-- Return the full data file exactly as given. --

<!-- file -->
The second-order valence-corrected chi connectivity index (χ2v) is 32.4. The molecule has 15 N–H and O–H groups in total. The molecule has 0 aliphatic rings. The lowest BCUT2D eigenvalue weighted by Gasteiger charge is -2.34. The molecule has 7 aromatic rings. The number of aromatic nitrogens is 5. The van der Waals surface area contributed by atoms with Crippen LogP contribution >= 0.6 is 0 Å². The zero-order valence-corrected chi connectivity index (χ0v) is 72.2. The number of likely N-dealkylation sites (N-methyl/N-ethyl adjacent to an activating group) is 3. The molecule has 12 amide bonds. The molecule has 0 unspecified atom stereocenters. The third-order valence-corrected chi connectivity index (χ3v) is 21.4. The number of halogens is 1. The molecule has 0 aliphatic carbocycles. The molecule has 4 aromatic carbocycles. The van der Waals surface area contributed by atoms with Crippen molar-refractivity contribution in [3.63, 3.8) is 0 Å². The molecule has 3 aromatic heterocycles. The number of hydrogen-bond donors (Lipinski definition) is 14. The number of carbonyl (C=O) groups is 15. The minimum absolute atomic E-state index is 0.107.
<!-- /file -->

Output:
The second-order valence-corrected chi connectivity index (χ2v) is 32.4. The molecule has 15 N–H and O–H groups in total. The molecule has 0 aliphatic rings. The lowest BCUT2D eigenvalue weighted by Gasteiger charge is -2.34. The molecule has 7 aromatic rings. The number of aromatic nitrogens is 5. The van der Waals surface area contributed by atoms with Crippen LogP contribution >= 0.6 is 0 Å². The zero-order valence-corrected chi connectivity index (χ0v) is 72.2. The number of likely N-dealkylation sites (N-methyl/N-ethyl adjacent to an activating group) is 3. The molecule has 12 amide bonds. The molecule has 0 unspecified atom stereocenters. The third-order valence-corrected chi connectivity index (χ3v) is 21.4. The number of halogens is 1. The molecule has 0 aliphatic carbocycles. The molecule has 4 aromatic carbocycles. The van der Waals surface area contributed by atoms with Crippen molar-refractivity contribution in [3.63, 3.8) is 0 Å². The molecule has 3 aromatic heterocycles. The number of hydrogen-bond donors (Lipinski definition) is 14. The number of carbonyl (C=O) groups is 15. The minimum absolute atomic E-state index is 0.107.